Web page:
Legal Aid Chicago will use the grant to support its Disrupting the School-to-Prison Pipeline project, which assists at-risk youth by helping them complete high school and gain employment or further education. Legal Aid Chicago will engage law firms, corporations and solo practitioners to provide representation for hearings on expulsions and create petitions for juvenile expungement. Staff members will conduct outreach virtually and in person to ensure parents and students understand their legal rights.
Acadiana Legal Service Corporation ($221,552)
Acadiana Legal Service Corporation will use the grant to evaluate its pro bono workflow and infrastructure to improve accountability, case referrals and handling in collaboration with bar-sponsored programs. The organization will launch a redesigned intake and pro bono system that will quickly and efficiently connect more clients to pro bono partners and volunteers. It will also conduct a pilot project with local libraries to better connect rural clients and pro bono attorneys.
Southeast Louisiana Legal Services ($170,616)
Southeast Louisiana Legal Services will use its grant to develop a clinic to help low-income tenants in New Orleans affected by the COVID-19 pandemic who experience security deposit theft. The clinic will engage pro bono attorneys, a corporate legal department and law students through limited scope and/or extended representation opportunities at all stages of a security deposit theft case, including demand, negotiation, court representation and judgment collection.
Michigan Advocacy Program ($358,600)
The Michigan Advocacy Program will use the grant to elevate and integrate pro bono in the organization’s broader service delivery model. The project aims to modernize pro bono data tracking, referrals and reporting systems with the new case management system in Michigan. To enhance efficiency, the Michigan Advocacy Program will identify needed technology and reporting capacity, update its pro bono attorney roster and integrate individual, local pro bono management with a centralized, program-wide pro bono system.
Montana Legal Services Association ($223,181)
Montana Legal Services Association will use the grant to support its Second Act Justice Project, a pro bono program for emeritus state bar members to provide legal services to low-income Montanans and mentor MLSA staff attorneys. In the first 18 months of the project, volunteers have served more than 459 clients and donated 1,391 pro bono hours. The project has expanded the scope and breadth of legal issues that MLSA staff can assist clients with.
Northeast New Jersey Legal Services ($423,074)
Northeast New Jersey Legal Services will use the grant to build a replicable and scalable model for pro bono services and tackle current challenges. This grant will allow the organization to conduct a pilot program, scale up the program’s impact by increasing opportunities for pro bono volunteers to become involved in cases and hire a data analyst to assist with this transition.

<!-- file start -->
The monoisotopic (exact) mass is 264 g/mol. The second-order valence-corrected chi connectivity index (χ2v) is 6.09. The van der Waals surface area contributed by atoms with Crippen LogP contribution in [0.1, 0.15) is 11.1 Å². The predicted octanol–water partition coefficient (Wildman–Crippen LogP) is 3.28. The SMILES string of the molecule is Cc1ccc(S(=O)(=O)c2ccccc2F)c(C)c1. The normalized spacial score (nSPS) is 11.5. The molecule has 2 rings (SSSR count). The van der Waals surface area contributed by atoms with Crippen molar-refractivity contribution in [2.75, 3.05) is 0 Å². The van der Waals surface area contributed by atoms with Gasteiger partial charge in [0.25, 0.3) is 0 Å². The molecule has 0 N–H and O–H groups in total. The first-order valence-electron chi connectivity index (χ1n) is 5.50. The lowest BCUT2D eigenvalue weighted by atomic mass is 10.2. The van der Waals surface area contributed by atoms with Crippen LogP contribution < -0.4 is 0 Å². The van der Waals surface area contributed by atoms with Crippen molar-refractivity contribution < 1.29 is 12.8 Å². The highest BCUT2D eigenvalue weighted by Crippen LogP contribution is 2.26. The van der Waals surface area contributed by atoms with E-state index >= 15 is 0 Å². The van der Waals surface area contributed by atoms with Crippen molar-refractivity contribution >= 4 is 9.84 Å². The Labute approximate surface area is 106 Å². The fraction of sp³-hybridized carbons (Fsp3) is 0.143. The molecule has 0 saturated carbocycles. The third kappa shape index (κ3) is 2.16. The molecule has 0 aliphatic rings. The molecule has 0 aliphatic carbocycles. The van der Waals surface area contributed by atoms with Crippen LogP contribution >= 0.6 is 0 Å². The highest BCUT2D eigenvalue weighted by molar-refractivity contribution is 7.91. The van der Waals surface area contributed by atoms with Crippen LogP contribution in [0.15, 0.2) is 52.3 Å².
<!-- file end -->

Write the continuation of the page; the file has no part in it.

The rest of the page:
Legal Aid Society of Mid-New York, Inc. ($207,233)
Legal Aid Society of Mid-New York will use its grant to address the gap in consumer-bankruptcy services in Syracuse and surrounding counties. Volunteer attorneys will triage cases, screen and advise clients who will then be referred to pro bono attorneys, a bankruptcy clinic at Syracuse University School of Law or pro se legal clinics.
The organization will also develop an online screening and referral tool to identify candidates for student loan discharge. This tool will be created in partnership with Upsolve.org, a nonprofit that provides free online bankruptcy assistance. Where appropriate, student loan litigation will be filed with pro bono co-counsel.
Legal Services of the Hudson Valley ($211,244)
Legal Services of the Hudson Valley will use its grant to support its pro bono housing project. The goal is to engage pro bono litigators to represent clients in complex housing court cases and administrative hearings. In the first 18 months of the project, pro bono attorneys provided approximately 725 hours of free legal services to more than 100 clients. The organization also trained more than 75 large firm volunteers and created partnerships with prominent law firms.
Legal Services Vermont ($375,970)
Legal Services Vermont will use the grant to build a coordinated, centralized and sustainable infrastructure for statewide pro bono efforts in Vermont. It will collaborate with key stakeholders to develop and implement a robust statewide pro bono system using best practices for recruitment, flexible volunteer venues and effective data tracking to expand access to justice for low-income families in the state.